As a religion-based Census showed growth of Muslims was faster than Hindus, RSS on Friday said it will adopt a policy of persuasion through education to control population and quoted the ‘Quran’ to claim it favours small families for those who can’t afford to raise big ones.The RSS also said that it is an favour of the current reservation policy but stressed that it should not be based on religion as it will be against the spirit of Constitution. RSS said the issue of population control needs to be made religion-neutral and its affiliates will persuade communities including Muslims to strive for smaller families. “We want persuasion through education. Our members of the Muslim Rashtriya Manch have made studies and found quotations from the Quran, where it has been stated that if you are unable to rear your family, its size should be kept small and should be limited to what you can raise.<!– Dna_Article_Middle_300x250_BTF –>”We feel it is a sage advice. It is a correct advice. This is the correct advice for every section of society. There is no other policy other than persuasion and we don’t want to repeat the Emergency days when things were done by force. Persuasion is the right way to do it,” RSS’s Delhi unit joint chief Alok Kumar told reporters. On the issue of reservation, he said, its aim was to lift such communities and sections that were under-privileged.”We are in favour of the current reservation. But we don’t consider reservation should be religion based and not consider it as per the Constitution,” he said.He said population policy should be religion-neutral, but steps need to be taken to check the imbalances. “I agree that population policy should remain religion-neutral. But where it has not been accepted, we feel persuasion efforts should be increased there. I want to re-emphasise that we have not raised any questions on the religion-neutral policy,” he said. “We feel there is a need to make all sections, especially the low-earning ones, understand that small family is for their good,” he said, adding that the Sangh will work on this and hoped the government will agree to its demands in taking effective steps to control population and remove imbalances.On Minorities, he said the views of RSS are very clear as it feels that all citizens of the country enjoy equal fundamental rights. He said during the three-day meet at Ranchi recently, RSS called for control on population and remove the imbalances created due to increase in population of certain sections.”Sangh is urging the governments to stop infiltration from borders, governments are working and society should be aware,” he said. He felt that infiltrators who cannot be pushed back immediately, their voting rights should be revoked so that they do not become votebanks.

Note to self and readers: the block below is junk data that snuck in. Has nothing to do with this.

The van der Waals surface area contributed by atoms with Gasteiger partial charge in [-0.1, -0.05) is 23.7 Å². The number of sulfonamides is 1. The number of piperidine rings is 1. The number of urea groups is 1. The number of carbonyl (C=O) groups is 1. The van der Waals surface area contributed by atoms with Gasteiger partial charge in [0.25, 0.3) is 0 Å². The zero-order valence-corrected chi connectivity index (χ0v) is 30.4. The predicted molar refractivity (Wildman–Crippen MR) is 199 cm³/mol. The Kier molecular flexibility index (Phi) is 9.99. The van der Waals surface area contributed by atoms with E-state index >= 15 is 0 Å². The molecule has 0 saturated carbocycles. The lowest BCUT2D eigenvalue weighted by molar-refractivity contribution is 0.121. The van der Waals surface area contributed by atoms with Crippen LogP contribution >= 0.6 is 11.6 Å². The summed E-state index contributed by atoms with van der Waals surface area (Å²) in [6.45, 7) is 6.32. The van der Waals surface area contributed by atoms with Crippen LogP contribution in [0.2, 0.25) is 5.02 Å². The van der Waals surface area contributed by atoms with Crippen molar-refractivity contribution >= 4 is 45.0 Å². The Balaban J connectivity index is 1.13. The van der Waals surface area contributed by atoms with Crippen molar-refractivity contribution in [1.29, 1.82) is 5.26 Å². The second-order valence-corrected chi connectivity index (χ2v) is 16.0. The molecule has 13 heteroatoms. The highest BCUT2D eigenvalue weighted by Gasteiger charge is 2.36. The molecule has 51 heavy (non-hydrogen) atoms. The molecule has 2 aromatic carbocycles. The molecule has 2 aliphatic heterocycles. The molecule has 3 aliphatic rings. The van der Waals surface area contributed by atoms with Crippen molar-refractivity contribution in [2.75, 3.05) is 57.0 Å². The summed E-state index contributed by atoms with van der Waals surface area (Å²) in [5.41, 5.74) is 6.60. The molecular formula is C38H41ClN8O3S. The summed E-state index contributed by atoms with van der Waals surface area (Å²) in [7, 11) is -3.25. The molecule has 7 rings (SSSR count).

Paradox lost? Pakistan expresses concern over ‘recent rise of extremism’ in India

The shoe, it would appear, is on the other foot now with Pakistan on Thursday releasing a statement that it was concerned about the “rise of extremism” in India, and the targeting of prominent Pakistani personalities and artists in the country.

Representational image. AFP

Representational image. AFP

“Pakistan is concerned at the recent rise of extremism in India. We expect the international community to take note of it,” Foreign Office spokesman Qazi Khalilullah said at a media briefing in Islamabad.

“We have also expressed concern on disruption of functions of prominent Pakistani personalities and artists, scheduled in India, by Indian extremist organisations,” he said.

In fact, harsher words were used by Mohammad Sadiq, Secretary of Pakistan’s National Security Division, while he was speaking at a seminar in Islamabad. He said that the already tense India-Pakistan ties became even more complicated after Narendra Modi became prime minister as bilateral dialogue was suspended and the ‘Indian attitude towards Pakistan’ was marked with “belligerence and aggression”, according to a report in Dawn.

“The Hindu chauvinistic posture of Modi and his cabinet essentially caters to the sensitivities of their ideological fountainheads such as RSS and VHP. These militant groups in fact control the government’s actions,” the report quoted Sadiq as saying.

“India’s intransigence on Jammu and Kashmir dispute continues as it propagates its Hindutva agenda. This agenda now openly threatens millions of Muslims, Christians and other members of minority communities,” Sadiq further said.

He also said that India’s opposition to the China-Pakistan Economic Corridor (CPEC) was being used as part of a strategy to restrict China.

The 3,000-km-long CPEC aims to link China’s far-western region to Pakistan’s Gwadar Port (built with Chinese investment and technical expertise) and would provide 14,000 MW of electricity to the energy-starved Pakistan.

Once completed, the CPEC project would mean that the Chinese presence in Pakistan, including Pakistan-Occupied-Kashmir, becomes all pervasive and powerful. This, as Firstpost has noted in the past would be a nightmarish scenario for the Indian strategic establishment. India’s opposition to the CPEC also stems from the fact that Pakistan encouraging a project in PoK would worsen the notion that PoK is Pakistani territory.

With inputs from PTI

Quran is being misinterpreted by Muslim men to have more than one wife, says Gujarat HC

The petitioner, Jafar Abbas Merchant, had approached the high court to quash an FIR against him filed by his wife who alleged that he got married to another woman without her consent.